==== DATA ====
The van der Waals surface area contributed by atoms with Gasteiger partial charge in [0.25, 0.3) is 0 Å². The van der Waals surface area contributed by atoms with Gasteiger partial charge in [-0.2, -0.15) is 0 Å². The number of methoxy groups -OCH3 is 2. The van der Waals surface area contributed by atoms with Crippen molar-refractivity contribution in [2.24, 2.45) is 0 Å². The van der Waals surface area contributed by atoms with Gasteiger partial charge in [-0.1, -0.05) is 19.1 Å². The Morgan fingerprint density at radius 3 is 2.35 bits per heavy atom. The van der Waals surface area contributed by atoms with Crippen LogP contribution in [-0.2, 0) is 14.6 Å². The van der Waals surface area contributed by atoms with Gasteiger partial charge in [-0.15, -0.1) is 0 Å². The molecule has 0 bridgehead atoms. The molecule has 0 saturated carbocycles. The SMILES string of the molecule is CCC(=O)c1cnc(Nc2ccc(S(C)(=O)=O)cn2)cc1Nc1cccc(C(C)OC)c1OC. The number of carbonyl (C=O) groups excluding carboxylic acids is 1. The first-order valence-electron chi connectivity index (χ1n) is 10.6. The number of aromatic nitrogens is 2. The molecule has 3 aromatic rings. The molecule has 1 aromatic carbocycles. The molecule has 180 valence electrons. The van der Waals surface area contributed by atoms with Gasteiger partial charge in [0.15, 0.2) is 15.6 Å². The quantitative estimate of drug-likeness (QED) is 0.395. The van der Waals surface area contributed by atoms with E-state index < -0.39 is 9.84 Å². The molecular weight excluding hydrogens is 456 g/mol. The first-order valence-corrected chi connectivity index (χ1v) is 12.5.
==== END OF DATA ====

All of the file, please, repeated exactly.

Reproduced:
The van der Waals surface area contributed by atoms with Gasteiger partial charge in [0.25, 0.3) is 0 Å². The van der Waals surface area contributed by atoms with Gasteiger partial charge in [-0.2, -0.15) is 0 Å². The number of methoxy groups -OCH3 is 2. The van der Waals surface area contributed by atoms with Crippen molar-refractivity contribution in [2.24, 2.45) is 0 Å². The van der Waals surface area contributed by atoms with Gasteiger partial charge in [-0.1, -0.05) is 19.1 Å². The Morgan fingerprint density at radius 3 is 2.35 bits per heavy atom. The van der Waals surface area contributed by atoms with Crippen LogP contribution in [-0.2, 0) is 14.6 Å². The van der Waals surface area contributed by atoms with Gasteiger partial charge in [-0.15, -0.1) is 0 Å². The molecule has 0 bridgehead atoms. The molecule has 0 saturated carbocycles. The SMILES string of the molecule is CCC(=O)c1cnc(Nc2ccc(S(C)(=O)=O)cn2)cc1Nc1cccc(C(C)OC)c1OC. The number of carbonyl (C=O) groups excluding carboxylic acids is 1. The first-order valence-electron chi connectivity index (χ1n) is 10.6. The number of aromatic nitrogens is 2. The molecule has 3 aromatic rings. The molecule has 1 aromatic carbocycles. The molecule has 180 valence electrons. The van der Waals surface area contributed by atoms with Gasteiger partial charge in [0.15, 0.2) is 15.6 Å². The quantitative estimate of drug-likeness (QED) is 0.395. The van der Waals surface area contributed by atoms with E-state index < -0.39 is 9.84 Å². The molecular weight excluding hydrogens is 456 g/mol. The first-order valence-corrected chi connectivity index (χ1v) is 12.5.